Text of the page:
atomic_fungus (atomic_fungus) wrote,

#6738: Hey, STUPID, have someone read the First Amendment to you.

You are ugly, your mother dresses you funny, and you have the intellect of a poached egg. I have a constitutional right to make fun of your stupid ass, on-line or anywhere else I choose. As long as I do not cross the line into libel or slander, as long as I am expressing an opinion, I can call you stupid and ugly and talk about how idiotic your choices of clothing are.

I'm not the only one. "You dress like you're going to a pimp convention!"

And because the First Amendment protects that right--have someone with brains explain "freedom of expression" to you, in words of few syllables--you can't just up and decide to "prosecute" people for maknig fun of congresscritters. Congress-dicks. Congress-shitheads. Congress-assholes. Totalitarian-wannabe-badly-dressed-congress-retards.

* * *

The goons of antifa and their plans to throw muriatic acid at people.

Kim du Toit comments on the "go back to throwing bricks" twiddle.

And then there's this.
There is a political sector that firmly believes they can initiate an avalanche just because they have deluded themselves into believing they can control their direction or at least stay out of its path. That is going turn out to be a grave miscalculation with bloody consequences.

In the meantime, I am gonna fortune teller and give you a prediction: There will be a confrontation and there will be corpses after it is over. If the politicians think they will be able to come in and swoopingly pass new laws restricting liberties, they will find themselves paying for the gross miscalculation.
The politicians won't be exempt. No one will. That's why it is greatly desirable to avoid the confrontation.

But yeah, if antifa's actions aren't checked, it will lead to very bad things.

* * *

Twenty years?
A few years ago, a RAND Corp. study found the three F-35 variants had drifted so far apart during development that having a single base design may prove to be more expensive than if the armed services had built separate aircraft tailored to their own requirements from the get-go. That, unfortunately, was more than 20 years into the program, when most of the people who thought this was a good idea had retired or gone into consulting.
It didn't take Lockheed twenty years to develop the SR-71. It didn't take 20 years to develop the Saturn V and the Apollo spacecraft. And those things were made by people who were using slide rules and drafting by hand! What the fuck.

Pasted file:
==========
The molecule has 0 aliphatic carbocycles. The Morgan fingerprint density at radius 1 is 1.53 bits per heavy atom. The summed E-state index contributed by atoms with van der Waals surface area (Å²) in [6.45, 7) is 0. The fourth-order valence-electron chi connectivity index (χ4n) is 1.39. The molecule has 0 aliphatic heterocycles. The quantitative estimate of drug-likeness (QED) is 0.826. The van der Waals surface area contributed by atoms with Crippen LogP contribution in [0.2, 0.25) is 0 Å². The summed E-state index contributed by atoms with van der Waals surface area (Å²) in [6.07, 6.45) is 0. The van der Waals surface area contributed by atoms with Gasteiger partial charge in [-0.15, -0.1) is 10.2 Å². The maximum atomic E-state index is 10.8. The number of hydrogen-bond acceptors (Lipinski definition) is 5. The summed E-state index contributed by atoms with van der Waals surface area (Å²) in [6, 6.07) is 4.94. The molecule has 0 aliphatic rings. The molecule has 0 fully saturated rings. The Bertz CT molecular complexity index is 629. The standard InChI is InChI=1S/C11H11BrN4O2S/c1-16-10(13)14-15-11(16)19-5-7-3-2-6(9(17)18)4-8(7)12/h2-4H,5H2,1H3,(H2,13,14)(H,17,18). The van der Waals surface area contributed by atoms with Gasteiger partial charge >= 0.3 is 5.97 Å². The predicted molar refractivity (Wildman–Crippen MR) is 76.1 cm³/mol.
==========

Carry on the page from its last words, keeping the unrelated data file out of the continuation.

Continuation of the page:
* * *

Sixty people were shot in Chicago in a single weekend and the new mayor is yodeling something about that stupid chrome bean being vandalized. Well, after all, none of the people who got shot was a Democrat machine politician....


* * *

Well, it rained last night, but it's sunny today. The pool needs a bit more chlorine but it's looking pretty good, and I think we'll be able to have a swim tomorrow if the weather holds.

* * *

Pretty sure I told this story before--

I can remember there was a 4th of July when Dad found some old firecrackers in his closet and gave them to my brother and I.

My brother grabbed an aluminum water tumbler from the kitchen and we went outside.

I can remember how hot it was that day. I'd been indoors, and the curtains were all drawn to keep the sun (and the heat) out. I think this was before the bunker had central air conditioning, though it would not have been long before if that's the case. But it was cool and dark inside the house.

In those days the street was basic oil and limestone pea gravel--nothing as elaborate as actual asphalt--and they'd done a layer earlier that year, so it was still white. In the noonday July sun it was blinding white, and it was hot and humid. This was years before there were houses across the street, too, so a hot wind blew the spicy scent of wild grasses across the road.

My brother took four firecrackers and twisted their wicks together, and put them under the cup, in the street. He lit the fuses and backed off.

And POOM, the cup rocketed skyward. From my perspective it looked as if the thing went twenty feet in the air, but there's no way it could possibly have gone that high. It probably went four or five feet up at the most.

..but when it clattered to earth we saw that its formerly flat bottom was bulged outward. Exactly like the green one in this image. In fact, that looks exactly like the set we once had here. Pretty sturdy. Not very light--yet four firecrackers in the mid-1970s were enough to send it skyward and push out the bottom.

These days, four firecrackers wouldn't even lift the thing. They make the same amount of noise, but they don't have any force behind them.

...which is one of many reasons why I take the whole "fireworks are dangerous!" nonsense with a grain of salt. If you're messing around with high explosives (the so-called "M-80", which is 1/8th stick of dynamite) then sure, you can hurt yourself pretty badly. It's also true that you can get some burns mucking about with package fireworks if you're not careful.

But if you're lighting packs of firecrackers and roman candles and fountains, and not sticking them in your pants or nose or other orofices, and not holding them in hand, and lighting fuse and getting away, they're more than safe enough.

Mortars do scare me a bit. I still love 'em.

* * *

Well, on to the rest of the day.

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